Bogging the horses down in mud

July 30, 2010

I sat up late tonight, well into the early hours of the morning but I will backdate this post to its origin. Daughter had resisted my attempts to get her to not to drive up to London at midnight (not even the offer of paying for a morning train worked) and I wanted to know she was safe so I awaited the ping of the Blackberry to tell me she had made it.

In between watching the best of all bad films of all time and back episodes of thrice seen comedies I happened on two related quotes from Aristotle and Clausewitz:

Excellence is an art won by training and habituation. We do not act rightly because we have virtue or excellence, but we rather have those because we have acted rightly. We are what we repeatedly do. Excellence, then, is not an act but a habit

Action in war is like movement in a resistant element. Just as the simplest and most natural of movements, walking, cannot easily be performed in water, so in war, it is difficult for normal efforts to achieve even moderate results.

The heading on this post also comes from Clausewitz by the way, its an example of the small things that can easily go wrong. Both quotes relate to the idea of Praxis which has been a constant theme in my posts,, the most recent of which contained another quote from the man who Aquinas simply refers to as The Philosopher.

Now both of my quotes are from philosophers, but in both cases philosophers who engaged in practice. They understood the need for both an ability to handle the abstract, but also to modify or coevolve theory with real world interactions. On a sort of tangent its why swarm robots often work better than computer simulations, their physical interaction with their environment produces subtleties that are simply not possible in a purely abstract world.

It’s something I have noticed also comes with age; sorry about that but I do now realise that my parents and teachers were right about wisdom coming with more advanced years! As you gain more experience of failure you tend to plan at a subconscious level on the expectation of failure so you think further ahead (to protect aching knee joints to take one example), you build in more resilience but its not conscious, you can’t write it down.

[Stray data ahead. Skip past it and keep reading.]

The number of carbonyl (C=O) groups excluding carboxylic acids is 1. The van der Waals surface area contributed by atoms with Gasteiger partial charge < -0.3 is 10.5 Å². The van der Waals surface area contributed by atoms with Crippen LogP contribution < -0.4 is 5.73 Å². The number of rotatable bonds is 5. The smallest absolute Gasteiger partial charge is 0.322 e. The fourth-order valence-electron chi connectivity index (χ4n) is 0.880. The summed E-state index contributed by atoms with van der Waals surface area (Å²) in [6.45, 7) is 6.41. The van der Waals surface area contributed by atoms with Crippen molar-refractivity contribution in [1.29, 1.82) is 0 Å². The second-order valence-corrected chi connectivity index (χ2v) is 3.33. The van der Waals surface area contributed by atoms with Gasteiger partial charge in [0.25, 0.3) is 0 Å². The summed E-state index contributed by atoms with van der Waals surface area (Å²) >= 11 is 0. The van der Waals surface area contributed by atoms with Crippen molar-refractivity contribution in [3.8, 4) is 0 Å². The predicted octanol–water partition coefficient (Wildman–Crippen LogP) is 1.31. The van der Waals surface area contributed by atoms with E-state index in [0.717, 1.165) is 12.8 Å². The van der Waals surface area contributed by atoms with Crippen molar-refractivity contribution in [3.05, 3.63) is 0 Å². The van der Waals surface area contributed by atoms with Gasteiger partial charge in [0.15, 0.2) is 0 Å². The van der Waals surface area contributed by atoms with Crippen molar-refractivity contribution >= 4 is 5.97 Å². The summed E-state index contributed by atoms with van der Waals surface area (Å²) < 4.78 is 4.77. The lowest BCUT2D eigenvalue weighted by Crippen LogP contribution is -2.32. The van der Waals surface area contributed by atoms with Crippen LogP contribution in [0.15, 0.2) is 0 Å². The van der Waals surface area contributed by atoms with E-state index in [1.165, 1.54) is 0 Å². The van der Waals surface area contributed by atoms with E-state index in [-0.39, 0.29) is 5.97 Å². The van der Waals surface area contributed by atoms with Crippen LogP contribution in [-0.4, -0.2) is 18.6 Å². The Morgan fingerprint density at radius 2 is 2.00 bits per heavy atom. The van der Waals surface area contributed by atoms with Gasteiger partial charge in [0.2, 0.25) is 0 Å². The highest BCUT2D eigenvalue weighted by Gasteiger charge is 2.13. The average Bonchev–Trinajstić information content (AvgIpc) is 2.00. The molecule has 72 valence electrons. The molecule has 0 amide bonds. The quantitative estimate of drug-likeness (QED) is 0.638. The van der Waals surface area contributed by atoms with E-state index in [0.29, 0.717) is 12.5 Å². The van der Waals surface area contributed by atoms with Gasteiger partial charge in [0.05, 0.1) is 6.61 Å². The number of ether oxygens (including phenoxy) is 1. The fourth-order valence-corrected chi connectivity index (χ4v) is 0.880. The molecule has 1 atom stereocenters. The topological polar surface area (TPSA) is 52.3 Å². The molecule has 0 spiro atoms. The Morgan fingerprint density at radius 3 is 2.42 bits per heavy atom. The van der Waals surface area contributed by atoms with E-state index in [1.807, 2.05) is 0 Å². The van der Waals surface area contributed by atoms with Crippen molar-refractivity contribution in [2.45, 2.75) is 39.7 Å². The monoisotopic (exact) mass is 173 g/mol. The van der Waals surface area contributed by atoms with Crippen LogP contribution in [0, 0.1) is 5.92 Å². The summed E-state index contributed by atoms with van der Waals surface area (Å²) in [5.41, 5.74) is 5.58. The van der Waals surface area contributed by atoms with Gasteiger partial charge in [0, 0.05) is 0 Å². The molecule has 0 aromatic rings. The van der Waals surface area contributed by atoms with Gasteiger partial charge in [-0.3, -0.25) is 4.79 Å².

So as I prepared a map for Daughter I was suddenly thinking of all those little habits you build as a result of years getting lost in the Wandsworth one way system, or getting confused when the A3 and the A205 merge for a period and the signs don’t follow the previous pattern. The habits of knowing which areas of south London are dangerous at night, especially for a solitary female driving at one o’clock in the morning cannot be fully articulated. I started with five pages of instructions, but whittled it down to a single A4 page with 32point font. The only way of handling a body of knowledge that, even if it could be written down, would not be absorbed or remembered in time, was to create a few simple memorable instructions and a couple of heuristics – M4 to junction 2, follow South Circular until second right after West Dulwich Station, only stop in well lit areas, keep driving if someone approaches you, phone me at once if anything unusual happens.

Then she phoned me up and said she had borrowed a sat nav from a colleague at the restaurant where she works …..

Recent Posts

About the Cynefin Company

The Cynefin Company (formerly known as Cognitive Edge) was founded in 2005 by Dave Snowden. We believe in praxis and focus on building methods, tools and capability that apply the wisdom from Complex Adaptive Systems theory and other scientific disciplines in social systems. We are the world leader in developing management approaches (in society, government and industry) that empower organisations to absorb uncertainty, detect weak signals to enable sense-making in complex systems, act on the rich data, create resilience and, ultimately, thrive in a complex world.

Cognitive Edge Ltd. & Cognitive Edge Pte. trading as The Cynefin Company and The Cynefin Centre.


< Prev

The bridge is stuck …

Just a quickie for today, if you haven't seen Ron's post on self-organisation following a ...

More posts

Next >

The enemy of my enemy is my friend

It's being interesting over the last couple of weeks to come across several examples ...

More posts

linkedin facebook pinterest youtube rss twitter instagram facebook-blank rss-blank linkedin-blank pinterest youtube twitter instagram